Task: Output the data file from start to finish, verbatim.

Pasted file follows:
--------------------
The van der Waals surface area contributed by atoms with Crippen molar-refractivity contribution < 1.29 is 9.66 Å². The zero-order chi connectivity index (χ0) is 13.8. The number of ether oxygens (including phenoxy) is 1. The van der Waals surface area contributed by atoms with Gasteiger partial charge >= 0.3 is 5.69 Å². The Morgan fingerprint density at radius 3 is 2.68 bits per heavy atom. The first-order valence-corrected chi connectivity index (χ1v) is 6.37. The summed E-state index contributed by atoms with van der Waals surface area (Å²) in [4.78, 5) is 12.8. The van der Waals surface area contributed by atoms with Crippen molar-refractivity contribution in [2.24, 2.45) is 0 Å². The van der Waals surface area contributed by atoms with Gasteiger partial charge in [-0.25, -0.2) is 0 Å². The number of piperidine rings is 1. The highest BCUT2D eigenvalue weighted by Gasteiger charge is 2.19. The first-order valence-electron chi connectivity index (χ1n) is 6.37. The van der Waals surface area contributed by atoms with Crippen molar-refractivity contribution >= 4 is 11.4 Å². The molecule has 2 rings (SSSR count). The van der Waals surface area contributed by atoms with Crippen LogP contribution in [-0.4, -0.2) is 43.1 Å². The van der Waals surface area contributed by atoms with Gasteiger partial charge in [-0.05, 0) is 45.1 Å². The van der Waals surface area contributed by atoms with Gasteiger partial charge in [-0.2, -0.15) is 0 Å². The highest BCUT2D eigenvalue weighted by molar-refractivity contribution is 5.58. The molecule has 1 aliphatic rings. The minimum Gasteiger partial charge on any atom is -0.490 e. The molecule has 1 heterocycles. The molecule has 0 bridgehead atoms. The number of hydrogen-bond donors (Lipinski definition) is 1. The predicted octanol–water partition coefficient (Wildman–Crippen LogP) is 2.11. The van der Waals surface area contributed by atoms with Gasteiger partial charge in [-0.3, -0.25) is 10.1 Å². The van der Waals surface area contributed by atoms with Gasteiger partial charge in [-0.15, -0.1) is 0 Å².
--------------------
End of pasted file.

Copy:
The van der Waals surface area contributed by atoms with Crippen molar-refractivity contribution < 1.29 is 9.66 Å². The zero-order chi connectivity index (χ0) is 13.8. The number of ether oxygens (including phenoxy) is 1. The van der Waals surface area contributed by atoms with Gasteiger partial charge >= 0.3 is 5.69 Å². The Morgan fingerprint density at radius 3 is 2.68 bits per heavy atom. The first-order valence-corrected chi connectivity index (χ1v) is 6.37. The summed E-state index contributed by atoms with van der Waals surface area (Å²) in [4.78, 5) is 12.8. The van der Waals surface area contributed by atoms with Crippen molar-refractivity contribution in [2.24, 2.45) is 0 Å². The van der Waals surface area contributed by atoms with Gasteiger partial charge in [-0.25, -0.2) is 0 Å². The number of piperidine rings is 1. The highest BCUT2D eigenvalue weighted by Gasteiger charge is 2.19. The first-order valence-electron chi connectivity index (χ1n) is 6.37. The van der Waals surface area contributed by atoms with Crippen molar-refractivity contribution >= 4 is 11.4 Å². The molecule has 2 rings (SSSR count). The van der Waals surface area contributed by atoms with Crippen LogP contribution in [-0.4, -0.2) is 43.1 Å². The van der Waals surface area contributed by atoms with Gasteiger partial charge in [-0.05, 0) is 45.1 Å². The van der Waals surface area contributed by atoms with Gasteiger partial charge in [-0.2, -0.15) is 0 Å². The highest BCUT2D eigenvalue weighted by molar-refractivity contribution is 5.58. The molecule has 1 aliphatic rings. The minimum Gasteiger partial charge on any atom is -0.490 e. The molecule has 1 heterocycles. The molecule has 0 bridgehead atoms. The number of hydrogen-bond donors (Lipinski definition) is 1. The predicted octanol–water partition coefficient (Wildman–Crippen LogP) is 2.11. The van der Waals surface area contributed by atoms with Gasteiger partial charge in [-0.3, -0.25) is 10.1 Å². The van der Waals surface area contributed by atoms with Gasteiger partial charge in [-0.15, -0.1) is 0 Å².